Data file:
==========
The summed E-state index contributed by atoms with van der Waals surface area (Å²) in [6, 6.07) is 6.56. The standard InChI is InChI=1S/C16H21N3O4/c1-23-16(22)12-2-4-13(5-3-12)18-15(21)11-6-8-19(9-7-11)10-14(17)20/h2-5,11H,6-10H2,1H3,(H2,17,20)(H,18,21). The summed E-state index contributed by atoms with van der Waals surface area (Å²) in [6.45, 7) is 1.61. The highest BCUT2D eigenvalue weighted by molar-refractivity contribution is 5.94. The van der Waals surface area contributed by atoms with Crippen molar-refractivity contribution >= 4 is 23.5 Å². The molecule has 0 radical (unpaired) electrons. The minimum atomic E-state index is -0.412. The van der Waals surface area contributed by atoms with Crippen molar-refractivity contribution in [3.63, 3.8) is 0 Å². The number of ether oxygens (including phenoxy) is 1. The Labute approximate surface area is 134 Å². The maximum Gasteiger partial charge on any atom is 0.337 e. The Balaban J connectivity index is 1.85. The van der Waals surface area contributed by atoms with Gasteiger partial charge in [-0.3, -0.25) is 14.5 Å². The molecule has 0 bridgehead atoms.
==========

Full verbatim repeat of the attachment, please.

The summed E-state index contributed by atoms with van der Waals surface area (Å²) in [6, 6.07) is 6.56. The standard InChI is InChI=1S/C16H21N3O4/c1-23-16(22)12-2-4-13(5-3-12)18-15(21)11-6-8-19(9-7-11)10-14(17)20/h2-5,11H,6-10H2,1H3,(H2,17,20)(H,18,21). The summed E-state index contributed by atoms with van der Waals surface area (Å²) in [6.45, 7) is 1.61. The highest BCUT2D eigenvalue weighted by molar-refractivity contribution is 5.94. The van der Waals surface area contributed by atoms with Crippen molar-refractivity contribution >= 4 is 23.5 Å². The molecule has 0 radical (unpaired) electrons. The minimum atomic E-state index is -0.412. The van der Waals surface area contributed by atoms with Crippen molar-refractivity contribution in [3.63, 3.8) is 0 Å². The number of ether oxygens (including phenoxy) is 1. The Labute approximate surface area is 134 Å². The maximum Gasteiger partial charge on any atom is 0.337 e. The Balaban J connectivity index is 1.85. The van der Waals surface area contributed by atoms with Gasteiger partial charge in [-0.3, -0.25) is 14.5 Å². The molecule has 0 bridgehead atoms.